Claim Charts May Contain a Concise Summary fo the Disclosure of a Reference

Ericcson, Inc.v. Intellectual Ventures I LLC, IPR2014-00527 May 30, 2014), the Patent Owner charged that petitioner’s claim charts contained impermissible argument.  The Board disagreed, explaining that it was permissible to summarize the relevant disclosure of a reference:

We do not discern, however, that the claim charts include content that is prohibited. Although quotations from a prior art reference are permitted, and, in many cases, may be preferable, Board rules do not mandate such quotation to the exclusion of other qualified indications of how the prior art teaches the limitations of a claim. To that end, there is no prohibition on the use of a concise summary of the disclosure of a reference as an alternative to quotation from the reference in an element-by-element showing. That Ericsson’s claim charts include summary of the disclosure of the involved references beyond strict quotation does not, in our view, present improper content in the claim charts. We also do not discern that, in this case, the brief introductory or expository phrases that precede expression of the disclosure of a reference in connection with a claim element rise to the level of “argument” that must be excluded from a claim chart.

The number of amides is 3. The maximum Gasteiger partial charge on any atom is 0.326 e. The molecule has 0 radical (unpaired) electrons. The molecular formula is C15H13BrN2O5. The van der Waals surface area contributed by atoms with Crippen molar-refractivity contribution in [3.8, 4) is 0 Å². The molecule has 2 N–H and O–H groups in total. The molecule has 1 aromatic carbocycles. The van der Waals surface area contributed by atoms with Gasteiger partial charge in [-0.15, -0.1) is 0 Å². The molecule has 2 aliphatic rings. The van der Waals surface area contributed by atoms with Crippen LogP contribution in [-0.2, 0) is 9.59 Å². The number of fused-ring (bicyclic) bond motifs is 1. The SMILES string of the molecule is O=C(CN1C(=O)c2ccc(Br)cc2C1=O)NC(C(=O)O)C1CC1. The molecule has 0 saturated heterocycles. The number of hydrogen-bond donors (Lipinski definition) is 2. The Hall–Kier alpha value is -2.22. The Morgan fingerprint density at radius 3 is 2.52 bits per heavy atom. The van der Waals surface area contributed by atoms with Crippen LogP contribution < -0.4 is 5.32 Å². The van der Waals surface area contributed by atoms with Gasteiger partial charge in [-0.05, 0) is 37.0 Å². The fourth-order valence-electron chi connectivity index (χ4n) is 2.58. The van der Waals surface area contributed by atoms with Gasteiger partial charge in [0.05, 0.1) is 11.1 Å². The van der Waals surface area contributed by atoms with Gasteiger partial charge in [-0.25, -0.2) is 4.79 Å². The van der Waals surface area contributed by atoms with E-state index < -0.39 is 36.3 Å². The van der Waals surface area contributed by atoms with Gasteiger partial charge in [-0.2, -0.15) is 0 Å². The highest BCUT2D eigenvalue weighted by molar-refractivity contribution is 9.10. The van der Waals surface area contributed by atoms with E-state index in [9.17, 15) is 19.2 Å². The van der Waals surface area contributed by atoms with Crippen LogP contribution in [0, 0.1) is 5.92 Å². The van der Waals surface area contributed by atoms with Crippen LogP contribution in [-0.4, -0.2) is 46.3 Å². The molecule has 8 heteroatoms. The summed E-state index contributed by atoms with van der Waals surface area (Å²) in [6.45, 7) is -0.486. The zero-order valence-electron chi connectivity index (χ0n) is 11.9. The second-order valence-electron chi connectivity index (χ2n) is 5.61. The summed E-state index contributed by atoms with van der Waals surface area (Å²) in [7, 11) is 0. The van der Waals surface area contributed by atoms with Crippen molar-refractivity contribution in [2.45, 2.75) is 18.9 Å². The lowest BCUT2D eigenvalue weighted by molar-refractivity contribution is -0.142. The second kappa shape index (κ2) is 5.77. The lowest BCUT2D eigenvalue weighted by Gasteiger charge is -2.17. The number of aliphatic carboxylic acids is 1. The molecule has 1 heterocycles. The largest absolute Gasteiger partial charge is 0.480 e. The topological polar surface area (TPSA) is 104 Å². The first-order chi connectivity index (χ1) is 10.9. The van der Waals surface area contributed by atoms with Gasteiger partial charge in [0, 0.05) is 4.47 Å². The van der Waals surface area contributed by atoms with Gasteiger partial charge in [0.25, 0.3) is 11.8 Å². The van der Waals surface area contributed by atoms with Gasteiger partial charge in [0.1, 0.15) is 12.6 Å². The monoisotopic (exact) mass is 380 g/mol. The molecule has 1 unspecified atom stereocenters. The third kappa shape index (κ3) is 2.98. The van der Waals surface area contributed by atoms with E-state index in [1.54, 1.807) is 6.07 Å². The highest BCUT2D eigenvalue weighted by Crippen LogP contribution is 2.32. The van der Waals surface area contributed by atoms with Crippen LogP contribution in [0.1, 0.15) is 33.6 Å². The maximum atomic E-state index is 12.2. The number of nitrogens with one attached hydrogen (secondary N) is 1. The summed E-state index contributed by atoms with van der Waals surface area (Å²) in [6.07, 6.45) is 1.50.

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About Bryan Wheelock

Education
J.D., Washington University in St. Louis
B.S.E. in Mechanical Engineering, Duke University

Bryan Wheelock’s practice includes preparation and prosecution of patent and trademark applications and drafting of intellectual property agreements, including non-compete agreements. He has brought and defended lawsuits in federal and state courts relating to intellectual property and has participated in seizures of counterfeit and infringing goods.

Bryan prepares and prosecutes U.S. and foreign patent applications for medical devices, mechanical and electromechanical devices, manufacturing machinery and processes, metal alloys and other materials. He also does a substantial amount of patentability searching, trademark availability searching and patent and trademark infringement studies.

In addition to his practice at Harness Dickey, Bryan is an Adjunct Professor at Washington University School of Law and Washington University School of Engineering.